Modest and small steps focus on outdoor gatherings and sporting activities as well as click and collect services for non-essential retail outlets.
The “stay at home” rule is also set to lift next month, replaced with a “stay local” message.
First Minister Arlene Foster said: “Our responsibility to you is to look carefully at how we can improve the situation for you in a careful and sustainable way.
“We want to give you hope and we have discussed today a number of small steps which we hope will be welcome.”
Primary pupils in years P1 to P3 are already back in classes and secondary school children in year groups 12 to 14 are due back on Monday March 22.
Ministers have agreed that remaining primary pupils in P4 to P7 will also return on March 22.
The final cohort, secondary pupils in years eight to 11, will go back to classes on April 12 after the Easter holidays, though this step is subject to an Executive review of the public health picture at the end of March.
Mrs Foster said: “So today, having taken into account the prevailing Covid situation, and with care and caution, Primary 4 to Primary 7 should return fully from 22 March and all pupils including Years 8-11 will fully resume on 12 April.
“These decisions are aimed primarily at getting our children back to school in the safest way possible, with mitigations and preparation time. That has benefits for us all.
“We have been very concerned throughout about the impacts for the education of our young people and we know that the education sector will pull together to help address that.”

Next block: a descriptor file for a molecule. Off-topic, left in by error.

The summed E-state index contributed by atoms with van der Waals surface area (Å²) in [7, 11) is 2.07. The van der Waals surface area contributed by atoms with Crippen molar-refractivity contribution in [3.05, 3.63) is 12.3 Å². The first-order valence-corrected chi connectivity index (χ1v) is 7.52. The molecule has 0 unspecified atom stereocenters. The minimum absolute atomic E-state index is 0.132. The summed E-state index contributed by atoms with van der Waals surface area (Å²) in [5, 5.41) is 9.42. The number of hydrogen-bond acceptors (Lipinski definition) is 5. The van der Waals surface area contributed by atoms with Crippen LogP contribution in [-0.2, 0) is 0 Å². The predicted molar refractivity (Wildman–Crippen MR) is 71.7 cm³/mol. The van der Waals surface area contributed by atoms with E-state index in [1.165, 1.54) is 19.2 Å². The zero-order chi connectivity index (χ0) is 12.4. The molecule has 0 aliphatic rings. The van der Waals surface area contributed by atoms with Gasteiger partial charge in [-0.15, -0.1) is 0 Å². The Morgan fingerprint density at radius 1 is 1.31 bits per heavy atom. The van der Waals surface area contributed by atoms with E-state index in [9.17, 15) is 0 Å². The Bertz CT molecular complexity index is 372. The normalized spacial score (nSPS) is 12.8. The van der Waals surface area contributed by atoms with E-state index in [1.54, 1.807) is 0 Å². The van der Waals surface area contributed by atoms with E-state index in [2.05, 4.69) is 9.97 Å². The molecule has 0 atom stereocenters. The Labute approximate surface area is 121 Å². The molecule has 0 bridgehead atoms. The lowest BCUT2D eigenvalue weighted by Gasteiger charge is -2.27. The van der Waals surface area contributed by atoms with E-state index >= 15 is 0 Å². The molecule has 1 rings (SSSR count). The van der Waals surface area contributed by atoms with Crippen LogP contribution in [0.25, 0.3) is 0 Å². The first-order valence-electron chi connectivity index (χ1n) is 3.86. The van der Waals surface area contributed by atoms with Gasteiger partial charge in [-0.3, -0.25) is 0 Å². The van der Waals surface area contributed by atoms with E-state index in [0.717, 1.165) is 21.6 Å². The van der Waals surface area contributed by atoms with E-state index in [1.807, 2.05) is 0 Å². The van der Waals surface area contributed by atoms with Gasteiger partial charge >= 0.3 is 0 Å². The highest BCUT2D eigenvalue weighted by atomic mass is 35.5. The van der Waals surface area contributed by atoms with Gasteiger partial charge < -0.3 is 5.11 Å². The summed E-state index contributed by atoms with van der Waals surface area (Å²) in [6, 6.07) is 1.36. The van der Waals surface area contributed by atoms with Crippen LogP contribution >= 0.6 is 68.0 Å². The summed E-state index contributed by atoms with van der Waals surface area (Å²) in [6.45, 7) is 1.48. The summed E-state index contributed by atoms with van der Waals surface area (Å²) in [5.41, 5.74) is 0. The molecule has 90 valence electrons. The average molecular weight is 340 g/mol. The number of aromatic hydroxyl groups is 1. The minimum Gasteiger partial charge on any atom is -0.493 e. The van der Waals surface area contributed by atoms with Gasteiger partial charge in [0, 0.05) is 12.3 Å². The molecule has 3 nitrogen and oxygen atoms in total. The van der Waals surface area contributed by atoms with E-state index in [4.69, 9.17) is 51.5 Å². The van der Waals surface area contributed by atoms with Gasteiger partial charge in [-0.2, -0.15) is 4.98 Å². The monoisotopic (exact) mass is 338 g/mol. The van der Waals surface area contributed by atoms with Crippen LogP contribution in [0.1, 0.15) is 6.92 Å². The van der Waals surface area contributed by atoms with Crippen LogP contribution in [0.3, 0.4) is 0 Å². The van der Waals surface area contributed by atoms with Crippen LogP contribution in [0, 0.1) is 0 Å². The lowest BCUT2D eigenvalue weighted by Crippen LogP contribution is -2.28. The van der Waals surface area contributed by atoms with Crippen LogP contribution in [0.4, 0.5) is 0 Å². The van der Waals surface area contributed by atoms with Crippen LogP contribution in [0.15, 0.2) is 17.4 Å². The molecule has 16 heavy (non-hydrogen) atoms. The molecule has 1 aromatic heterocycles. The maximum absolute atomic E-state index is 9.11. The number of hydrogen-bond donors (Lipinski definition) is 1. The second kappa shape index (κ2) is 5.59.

Mrs Foster said the broad approach was “cautious but optimistic”.
In terms of the wider lockdown restrictions, ministers have agreed:
– Up to six people from no more than two households can meet outdoors in a private garden.– Ten people, from no more than two households, able to participate in outdoor sporting activities. Golf courses to reopen (clubhouses to remain closed).– Click and collect purchases allowed from garden centres and plant nurseries.
– Up to 10 people from no more than two households can meet outdoors in a private garden.– Click and collect at all non-essential retail outlets.– “Stay at home” requirement lifts. Will be replaced by “stay local” message.– Outdoor sports training to resume for sports clubs affiliated with recognised governing bodies with no more than 15 participants in one training group. Indoor club facilities, apart from toilets, to remain closed.
April 12 measures are subject to final ratification by the Executive in the week before they come into effect, likely on April 8.
Mrs Foster added: “We have a long way to go but the steps we as an Executive have agreed are designed to start that process in line with our pathway commitments and to give that bit of hope that everyone is seeking.”
The moves were agreed at a virtual Executive meeting earlier on Tuesday.
Northern Ireland has been living under restrictive lockdown measures since a spike of coronavirus cases in December.
The Executive published its Pathway Out Of Restrictions blueprint earlier this month.
It includes five steps along nine pathways – retail; hospitality; education and young people; work; culture, heritage and entertainment; sports and leisure; travel and tourism; worship and ceremonies; and home and community.
The five stages of restriction begin with lockdown then extend to cautious first steps, gradual easing, further easing, and preparing for the future.
The plan did not initially include any dates.
The death of one more person who previously tested positive for Covid-19 was confirmed by Northern Ireland’s Department of Health on Tuesday.
Another 164 confirmed cases of the virus were also recorded.
The department’s confirmed coronavirus hospital inpatient number stood at 176 on Tuesday morning, 18 of whom were in intensive care.